Is your gut microbiome the key to health and happiness?

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Research suggests the vast ecosystem of organisms that lives in our digestive systems might be as complex and influential as our genes in everything from mental health to athleticism and obesity. But is ‘poop doping’ really the way ahead?

John Cryan was originally trained as a neuroscientist to focus on everything from the neck upwards. But eight years ago, an investigation into irritable bowel syndrome drew his gaze towards the gut. Like people with depression, those with IBS often report having experienced early-life trauma, so in 2009, Cryan and his colleagues set about traumatising rat pups by separating them from their mothers. They found that the microbiome of these animals in adulthood had decreased diversity, he says.

theguardian.com

 

John Cryan was originally trained as a neuroscientist to focus on everything from the neck upwards. But eight years ago, an investigation into irritable bowel syndrome drew his gaze towards the gut. Like people with depression, those with IBS often report having experienced early-life trauma, so in 2009, Cryan and his colleagues set about traumatising rat pups by separating them from their mothers. They found that the microbiome of these animals in adulthood had decreased diversity, he says.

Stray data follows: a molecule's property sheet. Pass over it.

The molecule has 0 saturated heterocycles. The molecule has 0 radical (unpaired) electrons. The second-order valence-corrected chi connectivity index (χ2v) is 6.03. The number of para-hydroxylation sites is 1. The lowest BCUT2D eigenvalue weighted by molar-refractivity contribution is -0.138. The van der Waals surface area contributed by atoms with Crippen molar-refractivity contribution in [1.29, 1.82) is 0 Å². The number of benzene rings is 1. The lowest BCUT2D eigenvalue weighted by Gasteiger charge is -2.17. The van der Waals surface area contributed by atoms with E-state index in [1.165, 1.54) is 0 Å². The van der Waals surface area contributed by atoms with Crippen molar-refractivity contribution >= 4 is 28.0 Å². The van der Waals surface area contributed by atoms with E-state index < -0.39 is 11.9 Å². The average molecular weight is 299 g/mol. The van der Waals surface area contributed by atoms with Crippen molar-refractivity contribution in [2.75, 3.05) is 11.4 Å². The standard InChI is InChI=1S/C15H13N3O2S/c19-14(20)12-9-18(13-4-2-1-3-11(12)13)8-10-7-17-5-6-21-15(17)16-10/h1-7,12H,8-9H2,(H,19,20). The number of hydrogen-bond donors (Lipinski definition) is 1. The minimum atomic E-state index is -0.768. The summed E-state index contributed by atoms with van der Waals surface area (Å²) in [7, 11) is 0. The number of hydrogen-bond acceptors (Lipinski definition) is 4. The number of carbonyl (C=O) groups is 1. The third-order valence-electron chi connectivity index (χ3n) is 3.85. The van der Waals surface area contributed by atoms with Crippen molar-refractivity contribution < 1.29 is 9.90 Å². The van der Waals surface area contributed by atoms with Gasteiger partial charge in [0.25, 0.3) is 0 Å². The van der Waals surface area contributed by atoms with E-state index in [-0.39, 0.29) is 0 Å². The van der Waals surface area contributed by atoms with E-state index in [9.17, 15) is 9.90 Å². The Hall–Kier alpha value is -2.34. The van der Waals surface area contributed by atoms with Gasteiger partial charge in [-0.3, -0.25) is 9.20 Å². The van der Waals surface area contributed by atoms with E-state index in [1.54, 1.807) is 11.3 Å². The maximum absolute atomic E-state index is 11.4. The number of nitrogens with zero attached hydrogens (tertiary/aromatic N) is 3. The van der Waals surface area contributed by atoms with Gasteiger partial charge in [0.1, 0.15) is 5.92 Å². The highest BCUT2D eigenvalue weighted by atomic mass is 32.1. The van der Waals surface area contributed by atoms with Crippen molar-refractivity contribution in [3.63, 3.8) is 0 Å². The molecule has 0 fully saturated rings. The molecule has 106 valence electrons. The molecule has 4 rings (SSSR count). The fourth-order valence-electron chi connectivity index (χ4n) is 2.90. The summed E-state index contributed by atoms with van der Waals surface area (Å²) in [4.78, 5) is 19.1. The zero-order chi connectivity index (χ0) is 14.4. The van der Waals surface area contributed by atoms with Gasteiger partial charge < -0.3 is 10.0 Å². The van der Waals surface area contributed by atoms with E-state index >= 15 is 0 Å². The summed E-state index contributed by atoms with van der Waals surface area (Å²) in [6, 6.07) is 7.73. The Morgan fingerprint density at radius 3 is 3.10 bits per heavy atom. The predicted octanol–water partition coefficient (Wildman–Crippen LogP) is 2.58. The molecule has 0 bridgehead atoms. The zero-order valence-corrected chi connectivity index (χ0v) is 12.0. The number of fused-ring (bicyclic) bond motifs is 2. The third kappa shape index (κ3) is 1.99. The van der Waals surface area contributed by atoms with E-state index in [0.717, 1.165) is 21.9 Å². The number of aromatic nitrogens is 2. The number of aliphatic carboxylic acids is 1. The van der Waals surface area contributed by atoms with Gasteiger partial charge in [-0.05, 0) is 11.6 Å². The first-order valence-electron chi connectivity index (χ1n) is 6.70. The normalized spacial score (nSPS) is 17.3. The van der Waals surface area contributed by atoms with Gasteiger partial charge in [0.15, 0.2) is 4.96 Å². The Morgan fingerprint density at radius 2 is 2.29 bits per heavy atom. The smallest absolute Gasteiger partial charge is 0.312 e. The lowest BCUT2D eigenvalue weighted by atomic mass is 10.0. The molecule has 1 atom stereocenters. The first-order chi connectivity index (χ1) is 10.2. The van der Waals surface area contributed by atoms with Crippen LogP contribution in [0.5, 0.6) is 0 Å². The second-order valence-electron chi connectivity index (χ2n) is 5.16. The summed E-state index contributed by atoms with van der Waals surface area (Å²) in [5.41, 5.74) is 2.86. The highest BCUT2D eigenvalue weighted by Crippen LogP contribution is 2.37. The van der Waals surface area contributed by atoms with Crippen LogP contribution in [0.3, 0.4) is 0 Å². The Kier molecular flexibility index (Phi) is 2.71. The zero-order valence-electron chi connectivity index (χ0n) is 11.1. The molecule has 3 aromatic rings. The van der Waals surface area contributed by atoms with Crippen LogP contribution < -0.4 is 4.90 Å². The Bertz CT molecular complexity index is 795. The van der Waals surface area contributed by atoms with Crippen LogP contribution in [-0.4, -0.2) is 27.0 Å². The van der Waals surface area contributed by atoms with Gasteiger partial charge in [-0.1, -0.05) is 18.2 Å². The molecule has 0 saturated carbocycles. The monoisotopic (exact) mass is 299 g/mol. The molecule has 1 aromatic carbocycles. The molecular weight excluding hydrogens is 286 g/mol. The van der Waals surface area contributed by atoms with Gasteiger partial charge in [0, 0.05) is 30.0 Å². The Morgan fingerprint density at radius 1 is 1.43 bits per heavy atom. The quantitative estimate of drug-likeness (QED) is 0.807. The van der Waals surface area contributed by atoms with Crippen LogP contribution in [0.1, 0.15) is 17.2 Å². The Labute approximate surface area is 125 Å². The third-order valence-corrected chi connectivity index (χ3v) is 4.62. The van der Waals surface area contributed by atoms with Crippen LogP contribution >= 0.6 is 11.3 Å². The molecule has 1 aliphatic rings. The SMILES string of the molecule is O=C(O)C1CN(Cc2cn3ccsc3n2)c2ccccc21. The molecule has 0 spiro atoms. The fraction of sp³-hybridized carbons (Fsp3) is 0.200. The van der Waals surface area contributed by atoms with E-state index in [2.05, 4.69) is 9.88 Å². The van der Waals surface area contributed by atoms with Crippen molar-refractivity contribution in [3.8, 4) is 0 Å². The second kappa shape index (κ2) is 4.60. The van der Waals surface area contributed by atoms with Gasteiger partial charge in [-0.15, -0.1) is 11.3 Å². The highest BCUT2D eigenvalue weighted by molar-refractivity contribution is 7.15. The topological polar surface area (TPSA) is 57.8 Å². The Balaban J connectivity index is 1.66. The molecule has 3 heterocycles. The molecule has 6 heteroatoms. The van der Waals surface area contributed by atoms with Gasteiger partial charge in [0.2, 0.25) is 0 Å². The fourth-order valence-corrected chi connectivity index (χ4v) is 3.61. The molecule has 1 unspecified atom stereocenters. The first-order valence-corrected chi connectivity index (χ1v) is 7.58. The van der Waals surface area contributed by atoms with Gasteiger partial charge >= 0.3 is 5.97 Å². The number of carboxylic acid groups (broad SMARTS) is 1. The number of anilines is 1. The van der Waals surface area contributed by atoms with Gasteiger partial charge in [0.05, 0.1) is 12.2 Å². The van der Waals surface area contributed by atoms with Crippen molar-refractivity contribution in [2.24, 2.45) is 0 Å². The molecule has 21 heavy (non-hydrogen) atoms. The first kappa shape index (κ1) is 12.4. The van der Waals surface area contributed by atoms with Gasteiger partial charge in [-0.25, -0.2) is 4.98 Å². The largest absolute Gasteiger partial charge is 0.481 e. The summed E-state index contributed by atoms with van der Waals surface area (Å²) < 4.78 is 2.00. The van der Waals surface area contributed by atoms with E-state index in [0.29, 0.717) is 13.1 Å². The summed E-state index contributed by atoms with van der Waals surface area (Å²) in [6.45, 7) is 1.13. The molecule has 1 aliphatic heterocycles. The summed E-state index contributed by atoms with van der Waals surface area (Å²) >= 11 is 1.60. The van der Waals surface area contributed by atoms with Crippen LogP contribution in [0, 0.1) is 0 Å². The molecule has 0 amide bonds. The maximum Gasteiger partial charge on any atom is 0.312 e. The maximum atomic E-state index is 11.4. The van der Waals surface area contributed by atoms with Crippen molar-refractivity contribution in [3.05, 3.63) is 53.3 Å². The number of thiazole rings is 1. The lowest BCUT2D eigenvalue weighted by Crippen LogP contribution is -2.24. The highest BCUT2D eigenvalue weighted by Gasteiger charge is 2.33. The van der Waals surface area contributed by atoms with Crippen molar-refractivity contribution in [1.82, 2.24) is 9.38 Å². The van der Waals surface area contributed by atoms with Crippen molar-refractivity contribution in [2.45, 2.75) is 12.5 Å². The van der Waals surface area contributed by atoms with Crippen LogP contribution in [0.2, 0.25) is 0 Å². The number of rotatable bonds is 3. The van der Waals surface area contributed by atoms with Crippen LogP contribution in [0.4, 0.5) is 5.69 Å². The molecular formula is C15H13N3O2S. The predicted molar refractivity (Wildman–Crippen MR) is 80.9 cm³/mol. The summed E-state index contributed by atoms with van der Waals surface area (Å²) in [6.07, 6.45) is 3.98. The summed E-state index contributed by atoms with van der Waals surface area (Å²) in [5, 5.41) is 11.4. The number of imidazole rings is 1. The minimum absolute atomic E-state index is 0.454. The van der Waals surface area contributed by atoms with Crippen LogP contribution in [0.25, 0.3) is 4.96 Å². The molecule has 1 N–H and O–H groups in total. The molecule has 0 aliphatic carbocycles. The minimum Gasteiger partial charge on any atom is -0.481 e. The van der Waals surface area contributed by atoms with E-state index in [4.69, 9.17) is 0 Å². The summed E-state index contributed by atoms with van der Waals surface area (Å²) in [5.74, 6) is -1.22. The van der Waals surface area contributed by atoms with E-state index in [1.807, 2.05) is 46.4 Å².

The gut microbiome is a vast ecosystem of organisms such as bacteria, yeasts, fungi, viruses and protozoans that live in our digestive pipes, which collectively weigh up to 2kg (heavier than the average brain). It is increasingly treated by scientists as an organ in its own right. Each gut contains about 100tn bacteria, many of which are vital, breaking down food and toxins, making vitamins and training our immune systems.

read more at theguardian.com

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